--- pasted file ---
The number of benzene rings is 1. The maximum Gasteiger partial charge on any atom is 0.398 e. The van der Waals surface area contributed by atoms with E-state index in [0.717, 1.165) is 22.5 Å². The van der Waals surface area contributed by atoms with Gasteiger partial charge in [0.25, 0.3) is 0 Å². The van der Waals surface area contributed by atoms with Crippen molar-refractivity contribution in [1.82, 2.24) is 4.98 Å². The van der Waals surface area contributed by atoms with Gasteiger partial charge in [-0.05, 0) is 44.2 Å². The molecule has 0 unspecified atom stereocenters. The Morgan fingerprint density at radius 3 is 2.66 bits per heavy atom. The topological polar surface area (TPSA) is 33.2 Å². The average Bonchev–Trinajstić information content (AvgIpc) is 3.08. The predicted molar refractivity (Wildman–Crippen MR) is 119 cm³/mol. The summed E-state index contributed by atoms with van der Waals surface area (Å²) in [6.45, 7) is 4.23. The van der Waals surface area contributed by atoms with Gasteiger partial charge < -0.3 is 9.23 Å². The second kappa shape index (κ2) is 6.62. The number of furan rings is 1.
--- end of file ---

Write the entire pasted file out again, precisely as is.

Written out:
The number of benzene rings is 1. The maximum Gasteiger partial charge on any atom is 0.398 e. The van der Waals surface area contributed by atoms with E-state index in [0.717, 1.165) is 22.5 Å². The van der Waals surface area contributed by atoms with Gasteiger partial charge in [0.25, 0.3) is 0 Å². The van der Waals surface area contributed by atoms with Crippen molar-refractivity contribution in [1.82, 2.24) is 4.98 Å². The van der Waals surface area contributed by atoms with Gasteiger partial charge in [-0.05, 0) is 44.2 Å². The molecule has 0 unspecified atom stereocenters. The Morgan fingerprint density at radius 3 is 2.66 bits per heavy atom. The topological polar surface area (TPSA) is 33.2 Å². The average Bonchev–Trinajstić information content (AvgIpc) is 3.08. The predicted molar refractivity (Wildman–Crippen MR) is 119 cm³/mol. The summed E-state index contributed by atoms with van der Waals surface area (Å²) in [6.45, 7) is 4.23. The van der Waals surface area contributed by atoms with Gasteiger partial charge < -0.3 is 9.23 Å². The second kappa shape index (κ2) is 6.62. The number of furan rings is 1.